The lines are drawn, and what the Republican have left - with the war so unpopular and the chaos in the streets of Baghdad, Afghanistan going badly and its prime minister turning on us, and the world turning on us even more, and the ongoing scandals from Tom Delay and Jack Abramoff to the crew of thieves in Ohio, with the head of all government procurement just convicted on four felonies counts, the Marine investigations of a possible massacre here and premeditated murder there - is name calling. Is seems proposing options and plans makes you a coward who wants to cut and run.
The GOP-controlled Senate gave an election-year endorsement to President Bush's Iraq policy on Thursday, soundly rejecting Democratic demands to withdraw troops from the three-year-old war that has grown increasingly unpopular.
Vice President Dick Cheney criticized the Democrats' position, saying on CNN, "Absolutely the worst possible thing we could do at this point would be to validate and encourage the terrorists by doing exactly what they want us to do, which is to leave."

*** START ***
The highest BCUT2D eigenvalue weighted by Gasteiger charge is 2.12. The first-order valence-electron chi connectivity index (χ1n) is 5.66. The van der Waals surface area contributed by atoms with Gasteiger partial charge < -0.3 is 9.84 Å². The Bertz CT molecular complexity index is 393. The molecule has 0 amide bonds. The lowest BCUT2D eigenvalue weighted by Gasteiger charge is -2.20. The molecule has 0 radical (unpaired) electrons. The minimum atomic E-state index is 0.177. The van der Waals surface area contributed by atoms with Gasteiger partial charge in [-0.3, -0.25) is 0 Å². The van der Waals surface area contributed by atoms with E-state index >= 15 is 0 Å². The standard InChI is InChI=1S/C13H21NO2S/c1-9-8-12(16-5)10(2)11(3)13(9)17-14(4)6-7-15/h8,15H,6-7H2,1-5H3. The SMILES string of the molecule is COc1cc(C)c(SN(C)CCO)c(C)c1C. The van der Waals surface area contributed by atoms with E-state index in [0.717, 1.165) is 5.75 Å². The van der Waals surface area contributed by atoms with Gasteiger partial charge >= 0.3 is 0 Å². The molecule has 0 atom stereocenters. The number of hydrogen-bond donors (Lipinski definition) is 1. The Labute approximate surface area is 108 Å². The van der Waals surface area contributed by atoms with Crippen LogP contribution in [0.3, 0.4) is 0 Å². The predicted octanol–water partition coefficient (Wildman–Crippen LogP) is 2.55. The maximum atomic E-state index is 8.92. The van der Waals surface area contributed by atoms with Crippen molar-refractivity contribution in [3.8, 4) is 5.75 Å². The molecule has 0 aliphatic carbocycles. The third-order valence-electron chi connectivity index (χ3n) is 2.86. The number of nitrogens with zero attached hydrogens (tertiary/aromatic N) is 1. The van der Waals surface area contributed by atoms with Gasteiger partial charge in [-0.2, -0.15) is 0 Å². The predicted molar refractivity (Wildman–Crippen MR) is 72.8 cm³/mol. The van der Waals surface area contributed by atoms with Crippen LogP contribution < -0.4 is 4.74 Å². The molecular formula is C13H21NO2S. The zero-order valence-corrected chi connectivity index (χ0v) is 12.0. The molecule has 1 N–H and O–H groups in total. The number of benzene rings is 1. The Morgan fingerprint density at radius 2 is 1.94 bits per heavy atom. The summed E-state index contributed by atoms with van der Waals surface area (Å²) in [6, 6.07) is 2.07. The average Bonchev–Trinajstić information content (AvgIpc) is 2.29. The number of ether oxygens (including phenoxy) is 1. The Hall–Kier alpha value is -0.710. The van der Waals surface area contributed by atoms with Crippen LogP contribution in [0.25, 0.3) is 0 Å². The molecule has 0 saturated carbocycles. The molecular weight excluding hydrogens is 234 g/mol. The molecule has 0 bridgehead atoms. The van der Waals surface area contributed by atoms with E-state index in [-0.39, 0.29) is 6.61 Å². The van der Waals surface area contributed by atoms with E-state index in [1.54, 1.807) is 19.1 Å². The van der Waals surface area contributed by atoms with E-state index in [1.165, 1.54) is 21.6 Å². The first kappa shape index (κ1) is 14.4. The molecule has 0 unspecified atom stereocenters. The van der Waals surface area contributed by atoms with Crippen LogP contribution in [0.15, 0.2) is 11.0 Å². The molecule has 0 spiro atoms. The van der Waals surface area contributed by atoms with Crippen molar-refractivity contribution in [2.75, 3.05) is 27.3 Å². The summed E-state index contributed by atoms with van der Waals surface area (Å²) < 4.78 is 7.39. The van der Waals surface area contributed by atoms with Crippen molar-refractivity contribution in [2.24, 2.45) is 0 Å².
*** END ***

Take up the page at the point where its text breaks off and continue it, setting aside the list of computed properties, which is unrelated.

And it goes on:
... In back-to-back votes, the Senate agreed with the president and turned back two Democratic proposals to begin withdrawing most of the 127,000 American forces in the war zone.
The first, offered by Sen. John Kerry and supported by 11 other Democrats and one independent but no Republicans, would have required the administration to start pulling troops out by year's end. It also would have set a deadline of July 2007 for all combat forces to leave.
... Most senators didn't agree, and the proposal fell on a 86-13 vote.
Minutes later, the Senate defeated by 60-39 a resolution to urge the administration to begin "a phased redeployment of U.S. forces" sometime this year. The resolution would not have set a deadline for the end of the
U.S. presence in Iraq.
That vote was largely along party lines.
... On Capitol Hill, the two parties' competing assessments previewed likely lines of attack little more than four months before Election Day.
... Republicans and Democrats on Capitol Hill have staged debates on Iraq for two weeks, with both sides maneuvering for the political upper hand in a midterm election year. Both the House and Senate soundly defeated withdrawal timetables last week. Thursday's Senate votes showed up in campaign literature shortly after they were cast.
How odd. And Josh Marshall puts it nicely here -
Why? Because you'll be called out as a coward if you do. That's the real "power of narrative."